How could user resize RAID 5 properly without data loss? As a high performance, high data security and cost effective storage, RAID 5 still need resizing every now and then due to various needs. Now user should have recourse to third-party disk management software, such as MiniTool Partition Wizard to help resize RAID 5 partition.
On RAID 5:
A RAID 5 uses block-level striping with parity data distributed across all member disks. RAID 5 has achieved popularity because of its low cost of redundancy. This can be seen by comparing the number of drives needed to achieve a given capacity. As an example, four 1-TB drives can be made into a 2-TB redundant array under RAID 1 or RAID 1+0, but the same four drives can be used to build a 3-TB array under RAID 5. Although RAID 5 is commonly implemented in a disk controller, some with hardware support for parity calculations (hardware RAID cards) and some using the main system processor (motherboard based RAID controllers), it can also be done at the operating system level, e.g., using Windows Dynamic Disks or with mdadm in Linux. A minimum of three disks is required for a complete RAID 5 configuration. In some implementations a degraded RAID 5 disk set can be made (three disk set of which only two are online), while mdadm supports a fully-functional (non-degraded) RAID 5 setup with two disks which function as a slow RAID-1, but can be expanded with further volumes. In the example, a read request for block A1 would be serviced by disk 0. A simultaneous read request for block B1 would have to wait, but a read request for B2 could be serviced concurrently by disk 1.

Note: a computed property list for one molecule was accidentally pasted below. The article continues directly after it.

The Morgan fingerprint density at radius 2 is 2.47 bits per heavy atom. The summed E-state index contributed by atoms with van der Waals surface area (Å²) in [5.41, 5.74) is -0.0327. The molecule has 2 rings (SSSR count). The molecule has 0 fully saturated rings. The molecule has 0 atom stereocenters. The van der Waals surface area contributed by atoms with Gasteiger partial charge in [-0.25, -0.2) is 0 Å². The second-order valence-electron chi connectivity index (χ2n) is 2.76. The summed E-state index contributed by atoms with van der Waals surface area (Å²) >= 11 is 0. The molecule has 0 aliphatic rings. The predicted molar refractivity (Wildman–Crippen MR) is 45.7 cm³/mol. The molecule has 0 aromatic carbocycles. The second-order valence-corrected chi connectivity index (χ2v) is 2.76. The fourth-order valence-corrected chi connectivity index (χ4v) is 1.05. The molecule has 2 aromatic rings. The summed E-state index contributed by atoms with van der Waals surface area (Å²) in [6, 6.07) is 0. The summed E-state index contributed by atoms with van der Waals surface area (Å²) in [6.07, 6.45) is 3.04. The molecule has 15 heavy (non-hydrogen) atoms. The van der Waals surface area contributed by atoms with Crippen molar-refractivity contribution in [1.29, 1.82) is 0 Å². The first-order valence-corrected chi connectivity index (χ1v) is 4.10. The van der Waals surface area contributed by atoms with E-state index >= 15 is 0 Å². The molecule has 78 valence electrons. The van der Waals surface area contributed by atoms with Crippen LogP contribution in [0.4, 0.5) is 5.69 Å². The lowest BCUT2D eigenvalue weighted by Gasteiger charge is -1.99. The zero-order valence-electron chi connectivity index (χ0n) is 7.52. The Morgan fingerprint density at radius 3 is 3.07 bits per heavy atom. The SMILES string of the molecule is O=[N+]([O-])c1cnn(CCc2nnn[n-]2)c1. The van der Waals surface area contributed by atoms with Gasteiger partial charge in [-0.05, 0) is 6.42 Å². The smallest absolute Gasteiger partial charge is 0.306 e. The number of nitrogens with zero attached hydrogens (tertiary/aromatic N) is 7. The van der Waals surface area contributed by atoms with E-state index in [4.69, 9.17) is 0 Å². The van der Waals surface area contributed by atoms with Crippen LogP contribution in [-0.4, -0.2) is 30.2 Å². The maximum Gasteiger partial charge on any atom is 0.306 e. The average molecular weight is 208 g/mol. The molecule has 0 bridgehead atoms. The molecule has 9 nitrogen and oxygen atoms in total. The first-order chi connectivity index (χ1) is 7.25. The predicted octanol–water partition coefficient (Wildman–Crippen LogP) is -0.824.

RAID 5 implementations suffer from poor performance when faced with a workload which includes many writes which are smaller than the capacity of a single stripe. This is because parity must be updated on each write, requiring read-modify-write sequences for both the data block and the parity block. More complex implementations may include a non-volatile write back cache to reduce the performance impact of incremental parity updates. Random write performance is poor, especially at high concurrency levels common in large multi-user databases. The read-modify-write cycle requirement of RAID 5's parity implementation penalizes random writes by as much as an order of magnitude compared to RAID 0. Performance problems can be so severe that some database experts have formed a group called BAARF - the Battle Against Any Raid Five. The read performance of RAID 5 is almost as good as RAID 0 for the same number of disks. Except for the parity blocks, the distribution of data over the drives follows the same pattern as RAID 0. The reason RAID 5 is slightly slower is that the disks must skip over the parity blocks.
After running MiniTool Partition Wizard successfully, user would come to above interface, the main interface of MiniTool Partition Wizard. Here user should select desired RAID 5 partition and then click "Move/Resize" to enter next step.
User could adjust partition size in this interface by dragging the left or right arrow.
After settings, click "Apply" to execute pending operations.